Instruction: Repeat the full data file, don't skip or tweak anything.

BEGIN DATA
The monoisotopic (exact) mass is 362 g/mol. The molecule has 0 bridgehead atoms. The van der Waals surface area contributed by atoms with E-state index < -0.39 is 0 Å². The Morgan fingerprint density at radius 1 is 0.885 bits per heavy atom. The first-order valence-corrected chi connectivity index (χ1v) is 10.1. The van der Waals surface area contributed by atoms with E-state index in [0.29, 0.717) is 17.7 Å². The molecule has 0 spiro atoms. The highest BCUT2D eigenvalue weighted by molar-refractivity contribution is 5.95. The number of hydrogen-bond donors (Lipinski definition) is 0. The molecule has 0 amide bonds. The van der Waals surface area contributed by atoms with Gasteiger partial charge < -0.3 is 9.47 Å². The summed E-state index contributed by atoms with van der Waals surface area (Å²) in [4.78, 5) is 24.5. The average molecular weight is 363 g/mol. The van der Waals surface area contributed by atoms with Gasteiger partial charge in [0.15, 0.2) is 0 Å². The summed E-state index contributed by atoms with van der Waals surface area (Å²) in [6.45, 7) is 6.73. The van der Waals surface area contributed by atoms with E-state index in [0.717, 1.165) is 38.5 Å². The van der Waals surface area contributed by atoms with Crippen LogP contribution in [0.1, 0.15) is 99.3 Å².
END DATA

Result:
The monoisotopic (exact) mass is 362 g/mol. The molecule has 0 bridgehead atoms. The van der Waals surface area contributed by atoms with E-state index < -0.39 is 0 Å². The Morgan fingerprint density at radius 1 is 0.885 bits per heavy atom. The first-order valence-corrected chi connectivity index (χ1v) is 10.1. The van der Waals surface area contributed by atoms with E-state index in [0.29, 0.717) is 17.7 Å². The molecule has 0 spiro atoms. The highest BCUT2D eigenvalue weighted by molar-refractivity contribution is 5.95. The number of hydrogen-bond donors (Lipinski definition) is 0. The molecule has 0 amide bonds. The van der Waals surface area contributed by atoms with Gasteiger partial charge < -0.3 is 9.47 Å². The summed E-state index contributed by atoms with van der Waals surface area (Å²) in [4.78, 5) is 24.5. The average molecular weight is 363 g/mol. The van der Waals surface area contributed by atoms with Gasteiger partial charge in [0.15, 0.2) is 0 Å². The summed E-state index contributed by atoms with van der Waals surface area (Å²) in [6.45, 7) is 6.73. The van der Waals surface area contributed by atoms with E-state index in [0.717, 1.165) is 38.5 Å². The van der Waals surface area contributed by atoms with Crippen LogP contribution in [0.1, 0.15) is 99.3 Å².